Friday, 11 January 2013

filmbore pick of the week - The City Of Lost Children

The City Of Lost Children (La Cité Des Enfants Perdus)

Directors: Jean-Pierre Jeunet, Marc Caro
Screenplay: Gilles Adrien, Jean-Piere Jeunet, Marc Caro
Starring: Ron Perlmann, Judith Vittet, Daniel Emilfork, Dominique Pinon
Year: 1995
Language: French
UK Rental release: January 2006

Rotten Tomatoes

France is commonly known for its strengths in European cinema with such rich history in the medium. You could claim that cinema was born in France thanks to the genius of such craftsmen as the Lumière brothers and Georges Méliès. As a nation, its movie status is solidified thanks to the country's creation of New Wave, evolving into the films we know today. For years, it has held the torch on an international level, helping to shine a beacon for those wanderers seeking a more cultural cinematic output, and in recent years the big name on anyone's lips is Jean-Pierre Jeunet.

You will know him as the man who brought Amelie to the world, and he may also be familiar to many of you who have ventured further with his excellent A Very Long Engagement (my personal favourite from the helmer). But it's his second picture that really stays with you. Following his uniquely brilliant feature length debut, Delicatessen, Jean-Pierre really left his mark with The City Of Lost Children.

Krank (Daniel Emilfork, Taxandria, La Belle Captive) cannot dream. He is haunted by his lack of nightmares as opposed to his abundance of them, and will do anything to experience real dreams. Unfortunately, this innocent desire involves the abhorrent abducting of children from nearby towns and connecting them up to his own fearsome contraptions, birthed from his scientific but cruel mind. Absorbing their images of slumber, he can feel what they feel and see what they see, and even extend his lifespan a little. 

All of this can only be achieved with the help of his aides, the clones (the always glorious Dominique Pinon, Delicatessen, Micmacs) who answer to Krank's every need. They're a collection of everything that Krank despises: emotions, expression, vibrancy...even dreams. Nevertheless, they are Krank's lifeline, and his pitiful, foul existence would perish without them and so would a regular stock of children.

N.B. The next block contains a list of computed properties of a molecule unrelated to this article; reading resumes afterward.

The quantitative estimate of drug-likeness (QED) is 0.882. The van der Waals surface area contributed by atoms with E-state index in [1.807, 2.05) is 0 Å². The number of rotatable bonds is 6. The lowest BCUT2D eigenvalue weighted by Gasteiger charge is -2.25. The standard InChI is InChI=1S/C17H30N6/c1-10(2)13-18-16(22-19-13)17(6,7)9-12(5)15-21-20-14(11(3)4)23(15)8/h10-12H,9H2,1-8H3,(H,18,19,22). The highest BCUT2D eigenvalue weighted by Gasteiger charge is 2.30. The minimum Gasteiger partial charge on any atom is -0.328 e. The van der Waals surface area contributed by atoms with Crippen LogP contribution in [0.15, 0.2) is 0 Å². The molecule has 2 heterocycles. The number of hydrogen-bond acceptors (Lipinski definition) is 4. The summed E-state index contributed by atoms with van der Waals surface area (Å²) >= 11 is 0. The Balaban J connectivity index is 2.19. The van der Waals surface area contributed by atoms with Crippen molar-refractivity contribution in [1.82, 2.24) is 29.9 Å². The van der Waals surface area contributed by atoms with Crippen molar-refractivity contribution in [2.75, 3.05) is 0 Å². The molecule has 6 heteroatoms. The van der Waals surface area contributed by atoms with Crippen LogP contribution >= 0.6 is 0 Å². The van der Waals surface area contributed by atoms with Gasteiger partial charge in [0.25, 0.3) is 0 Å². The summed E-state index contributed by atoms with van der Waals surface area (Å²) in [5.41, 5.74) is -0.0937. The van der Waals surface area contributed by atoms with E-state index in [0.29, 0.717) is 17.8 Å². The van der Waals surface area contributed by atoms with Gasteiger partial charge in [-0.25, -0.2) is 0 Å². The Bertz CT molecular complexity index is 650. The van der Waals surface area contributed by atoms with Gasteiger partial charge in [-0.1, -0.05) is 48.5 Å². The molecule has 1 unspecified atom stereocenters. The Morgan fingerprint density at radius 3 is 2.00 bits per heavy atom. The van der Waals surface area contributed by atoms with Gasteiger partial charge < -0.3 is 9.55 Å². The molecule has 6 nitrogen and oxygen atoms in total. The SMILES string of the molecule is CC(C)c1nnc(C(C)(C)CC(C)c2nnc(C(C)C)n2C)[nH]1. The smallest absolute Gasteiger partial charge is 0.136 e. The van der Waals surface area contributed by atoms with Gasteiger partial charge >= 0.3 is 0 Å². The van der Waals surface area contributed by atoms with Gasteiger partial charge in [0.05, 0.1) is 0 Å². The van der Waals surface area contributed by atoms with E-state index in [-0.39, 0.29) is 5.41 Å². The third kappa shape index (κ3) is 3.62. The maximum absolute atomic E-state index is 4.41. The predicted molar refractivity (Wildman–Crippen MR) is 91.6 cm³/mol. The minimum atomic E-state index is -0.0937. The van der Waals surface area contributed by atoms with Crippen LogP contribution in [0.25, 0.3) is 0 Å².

While a fresh catch is in operation at a harbour not too far from his fortress, one of the findings is a young boy named Denree (Joseph Lucien) who, unbeknownst to Krank, is the younger, adopted brother to the man mountain, One (Ron Perlmann, Hellboy, Drive, Cronos). An ex-whaler and circus strongman, One is a powerful force of a man and will stop at nothing to rescue his little brother. But he doesn't know where to start.

Enter Miette (Judith Vittet), a street-wise, orphaned thief. With her gang of fellow juveniles, Miette is close to the bleak, underground goings-on in the town and wants to get to the bottom of the disappearing kids. With the little knowledge she has, she teams up with One to be the brain to his brawn, and seek out where all the children are imprisoned.

What starts as a rescue mission turns into a dark adventure of conjoined twins, trained fleas, talking brains, cyclopic street police and a mystery clone!

So, Amelie lovers, have you looked into any of Jeunet's other cinematic masterpieces? If not, I strongly suggest you do as the man is an absolute visionary, where even his lesser movies still shine with originality, individuality and an adept ability to still make most other films look weak in comparison. What's intriguing however, is how his abilities as a director grew from the incredible collaborations he had with the artist, Marc Caro.

Their first outing together is the brilliant Delicatessen, which was a triumph in debut film making. But you really see the explosive cocktail created when mixing their creative juices when you sit down and watch The City Of The Lost Children for the first time.

Their pairing brings to the screen some of the most original design work ever committed to film and it's clear to see that this particular result of their partnership is the biggest influence on Jeunet's solo career. Some have compared it to films such as Twelve Monkeys and Dark City for its uneasy but caricature environment, forgetting that Jeunet and Caro's film was produced shortly before or simultaneously. It's one of the most unique looking pictures of the last few decades, and this will ensure that visually it will always stand the test of time.